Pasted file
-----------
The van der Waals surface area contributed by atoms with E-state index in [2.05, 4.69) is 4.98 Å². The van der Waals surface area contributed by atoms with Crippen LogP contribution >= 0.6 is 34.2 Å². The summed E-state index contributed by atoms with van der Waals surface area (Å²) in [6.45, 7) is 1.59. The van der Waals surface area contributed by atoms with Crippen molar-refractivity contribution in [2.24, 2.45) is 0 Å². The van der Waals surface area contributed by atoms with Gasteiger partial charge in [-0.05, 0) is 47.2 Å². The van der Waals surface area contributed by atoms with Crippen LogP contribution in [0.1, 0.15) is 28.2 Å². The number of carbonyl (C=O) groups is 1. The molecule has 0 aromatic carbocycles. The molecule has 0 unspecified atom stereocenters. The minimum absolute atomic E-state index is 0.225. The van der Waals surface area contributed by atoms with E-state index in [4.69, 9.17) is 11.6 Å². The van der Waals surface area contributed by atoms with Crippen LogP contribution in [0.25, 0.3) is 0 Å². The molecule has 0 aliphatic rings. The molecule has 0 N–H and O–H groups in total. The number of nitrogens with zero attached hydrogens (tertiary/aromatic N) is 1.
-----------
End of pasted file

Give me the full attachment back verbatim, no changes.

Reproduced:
The van der Waals surface area contributed by atoms with E-state index in [2.05, 4.69) is 4.98 Å². The van der Waals surface area contributed by atoms with Crippen LogP contribution >= 0.6 is 34.2 Å². The summed E-state index contributed by atoms with van der Waals surface area (Å²) in [6.45, 7) is 1.59. The van der Waals surface area contributed by atoms with Crippen molar-refractivity contribution in [2.24, 2.45) is 0 Å². The van der Waals surface area contributed by atoms with Gasteiger partial charge in [-0.05, 0) is 47.2 Å². The van der Waals surface area contributed by atoms with Crippen LogP contribution in [0.1, 0.15) is 28.2 Å². The number of carbonyl (C=O) groups is 1. The molecule has 0 aromatic carbocycles. The molecule has 0 unspecified atom stereocenters. The minimum absolute atomic E-state index is 0.225. The van der Waals surface area contributed by atoms with E-state index in [4.69, 9.17) is 11.6 Å². The van der Waals surface area contributed by atoms with Crippen LogP contribution in [0.25, 0.3) is 0 Å². The molecule has 0 aliphatic rings. The molecule has 0 N–H and O–H groups in total. The number of nitrogens with zero attached hydrogens (tertiary/aromatic N) is 1.